I have not seen any published studies on what weapons would be able to penetrate the shell of a PIH tank car. I think that we can safely rule out most handguns as lacking the combination of bullet weight and speed at more than point-blank range to penetrate that shell. There is, however, a wide range of rifles that could be expected to provide that capability at a tactically reasonable standoff range, especially if military grade armor piercing ammunition was used.

There are also a large number of old-style, crew-served anti-tank rifles of such a large caliber that they could undoubtedly penetrate the PIH tank car shell. Most of these ballistic weapons dating back to the early 1940s should be able to penetrate that shell on both entry and exit. These weapons are widely available on the international arms market. Their use in the United States is less likely because of the need to smuggle those weapons into this country and the attention they would cause during set-up and use.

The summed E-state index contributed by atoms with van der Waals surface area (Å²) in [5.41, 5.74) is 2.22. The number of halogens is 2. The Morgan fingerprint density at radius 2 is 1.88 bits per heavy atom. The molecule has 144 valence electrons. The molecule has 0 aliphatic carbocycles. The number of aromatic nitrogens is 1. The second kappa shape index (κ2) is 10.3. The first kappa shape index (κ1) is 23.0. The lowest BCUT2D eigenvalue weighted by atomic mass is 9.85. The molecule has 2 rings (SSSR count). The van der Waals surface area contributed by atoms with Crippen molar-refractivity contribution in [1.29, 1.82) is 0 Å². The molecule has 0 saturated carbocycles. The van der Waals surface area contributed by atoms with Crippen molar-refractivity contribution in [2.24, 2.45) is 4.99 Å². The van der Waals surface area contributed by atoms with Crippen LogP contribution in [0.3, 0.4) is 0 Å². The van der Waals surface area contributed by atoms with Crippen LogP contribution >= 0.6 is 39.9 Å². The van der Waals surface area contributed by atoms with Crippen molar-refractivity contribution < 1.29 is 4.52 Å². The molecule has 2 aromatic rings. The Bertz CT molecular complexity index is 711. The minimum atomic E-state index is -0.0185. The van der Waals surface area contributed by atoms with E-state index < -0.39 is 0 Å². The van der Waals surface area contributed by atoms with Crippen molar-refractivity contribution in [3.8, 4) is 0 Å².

Ballistic Attack Scenario

A terrorist executing this type of attack would probably select a position overlooking a rail line entering a major urban center. A room within a couple of hundred yards of the rail line with an unobstructed views of few hundred yards of that line. A two man team, the spotter and the shooter, would be set up in that room.

As a freight train approached the spotter would watch for the hazmat placards on the tank cars indicating that the car contained a TIH chemical. As the identified railcar entered the kill zone, the shooter would attempt to place a round into the front half of the car; a shot nearly perpendicular to the shell would have the highest probability of penetrating the shell. Depending on the weapon used two shots might be fired at that rail car. If there were multiple cars closely spaced on the same train, the team might risk capture by firing on multiple cars.